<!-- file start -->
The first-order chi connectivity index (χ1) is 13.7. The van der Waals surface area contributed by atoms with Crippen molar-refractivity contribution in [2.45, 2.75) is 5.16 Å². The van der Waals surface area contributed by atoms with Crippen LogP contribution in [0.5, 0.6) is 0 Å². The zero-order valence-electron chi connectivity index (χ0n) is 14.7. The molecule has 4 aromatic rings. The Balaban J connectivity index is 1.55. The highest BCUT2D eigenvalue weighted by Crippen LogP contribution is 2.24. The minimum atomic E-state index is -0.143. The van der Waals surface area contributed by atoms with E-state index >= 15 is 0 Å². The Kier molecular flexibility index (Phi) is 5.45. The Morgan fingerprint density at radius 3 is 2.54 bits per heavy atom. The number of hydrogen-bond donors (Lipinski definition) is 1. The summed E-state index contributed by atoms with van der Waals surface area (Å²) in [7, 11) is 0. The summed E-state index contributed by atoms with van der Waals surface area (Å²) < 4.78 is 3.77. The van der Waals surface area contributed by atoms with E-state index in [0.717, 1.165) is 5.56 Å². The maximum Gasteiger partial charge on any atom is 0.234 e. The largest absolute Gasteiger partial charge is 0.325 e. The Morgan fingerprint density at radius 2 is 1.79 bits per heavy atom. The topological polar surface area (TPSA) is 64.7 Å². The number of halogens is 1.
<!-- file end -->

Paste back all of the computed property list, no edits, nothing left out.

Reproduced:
The first-order chi connectivity index (χ1) is 13.7. The van der Waals surface area contributed by atoms with Crippen molar-refractivity contribution in [2.45, 2.75) is 5.16 Å². The van der Waals surface area contributed by atoms with Crippen LogP contribution in [0.5, 0.6) is 0 Å². The zero-order valence-electron chi connectivity index (χ0n) is 14.7. The molecule has 4 aromatic rings. The Balaban J connectivity index is 1.55. The highest BCUT2D eigenvalue weighted by Crippen LogP contribution is 2.24. The minimum atomic E-state index is -0.143. The van der Waals surface area contributed by atoms with E-state index >= 15 is 0 Å². The Kier molecular flexibility index (Phi) is 5.45. The Morgan fingerprint density at radius 3 is 2.54 bits per heavy atom. The number of hydrogen-bond donors (Lipinski definition) is 1. The summed E-state index contributed by atoms with van der Waals surface area (Å²) in [7, 11) is 0. The summed E-state index contributed by atoms with van der Waals surface area (Å²) < 4.78 is 3.77. The van der Waals surface area contributed by atoms with E-state index in [0.717, 1.165) is 5.56 Å². The maximum Gasteiger partial charge on any atom is 0.234 e. The largest absolute Gasteiger partial charge is 0.325 e. The Morgan fingerprint density at radius 2 is 1.79 bits per heavy atom. The topological polar surface area (TPSA) is 64.7 Å². The number of halogens is 1.